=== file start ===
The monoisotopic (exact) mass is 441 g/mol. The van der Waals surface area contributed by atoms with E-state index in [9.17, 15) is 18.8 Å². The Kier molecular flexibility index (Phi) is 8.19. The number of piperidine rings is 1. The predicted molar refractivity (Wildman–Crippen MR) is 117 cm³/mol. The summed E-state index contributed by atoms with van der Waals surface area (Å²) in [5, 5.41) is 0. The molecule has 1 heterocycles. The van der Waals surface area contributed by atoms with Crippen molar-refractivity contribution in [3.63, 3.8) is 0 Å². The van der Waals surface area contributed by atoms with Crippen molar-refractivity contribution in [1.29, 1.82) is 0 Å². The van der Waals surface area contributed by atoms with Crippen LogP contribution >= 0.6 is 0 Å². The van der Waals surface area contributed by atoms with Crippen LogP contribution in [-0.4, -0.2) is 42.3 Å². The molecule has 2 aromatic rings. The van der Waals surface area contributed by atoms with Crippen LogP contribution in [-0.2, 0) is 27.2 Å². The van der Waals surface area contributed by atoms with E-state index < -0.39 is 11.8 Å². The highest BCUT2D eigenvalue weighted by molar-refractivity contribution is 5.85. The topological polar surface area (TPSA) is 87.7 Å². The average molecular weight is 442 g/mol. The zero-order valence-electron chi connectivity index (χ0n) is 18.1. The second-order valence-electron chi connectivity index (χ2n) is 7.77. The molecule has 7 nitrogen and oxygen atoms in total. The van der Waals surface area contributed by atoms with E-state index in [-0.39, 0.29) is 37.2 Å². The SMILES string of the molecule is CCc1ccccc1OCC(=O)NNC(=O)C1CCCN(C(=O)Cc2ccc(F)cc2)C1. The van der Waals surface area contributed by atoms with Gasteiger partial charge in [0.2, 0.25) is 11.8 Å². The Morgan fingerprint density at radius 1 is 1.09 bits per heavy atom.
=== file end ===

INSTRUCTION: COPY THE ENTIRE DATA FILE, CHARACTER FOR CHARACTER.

The monoisotopic (exact) mass is 441 g/mol. The van der Waals surface area contributed by atoms with E-state index in [9.17, 15) is 18.8 Å². The Kier molecular flexibility index (Phi) is 8.19. The number of piperidine rings is 1. The predicted molar refractivity (Wildman–Crippen MR) is 117 cm³/mol. The summed E-state index contributed by atoms with van der Waals surface area (Å²) in [5, 5.41) is 0. The molecule has 1 heterocycles. The van der Waals surface area contributed by atoms with Crippen molar-refractivity contribution in [3.63, 3.8) is 0 Å². The van der Waals surface area contributed by atoms with Crippen molar-refractivity contribution in [1.29, 1.82) is 0 Å². The van der Waals surface area contributed by atoms with Crippen LogP contribution >= 0.6 is 0 Å². The van der Waals surface area contributed by atoms with Crippen LogP contribution in [-0.4, -0.2) is 42.3 Å². The molecule has 2 aromatic rings. The van der Waals surface area contributed by atoms with Crippen LogP contribution in [-0.2, 0) is 27.2 Å². The van der Waals surface area contributed by atoms with E-state index < -0.39 is 11.8 Å². The highest BCUT2D eigenvalue weighted by molar-refractivity contribution is 5.85. The topological polar surface area (TPSA) is 87.7 Å². The average molecular weight is 442 g/mol. The zero-order valence-electron chi connectivity index (χ0n) is 18.1. The second-order valence-electron chi connectivity index (χ2n) is 7.77. The molecule has 7 nitrogen and oxygen atoms in total. The van der Waals surface area contributed by atoms with E-state index in [-0.39, 0.29) is 37.2 Å². The SMILES string of the molecule is CCc1ccccc1OCC(=O)NNC(=O)C1CCCN(C(=O)Cc2ccc(F)cc2)C1. The van der Waals surface area contributed by atoms with Gasteiger partial charge in [0.2, 0.25) is 11.8 Å². The Morgan fingerprint density at radius 1 is 1.09 bits per heavy atom.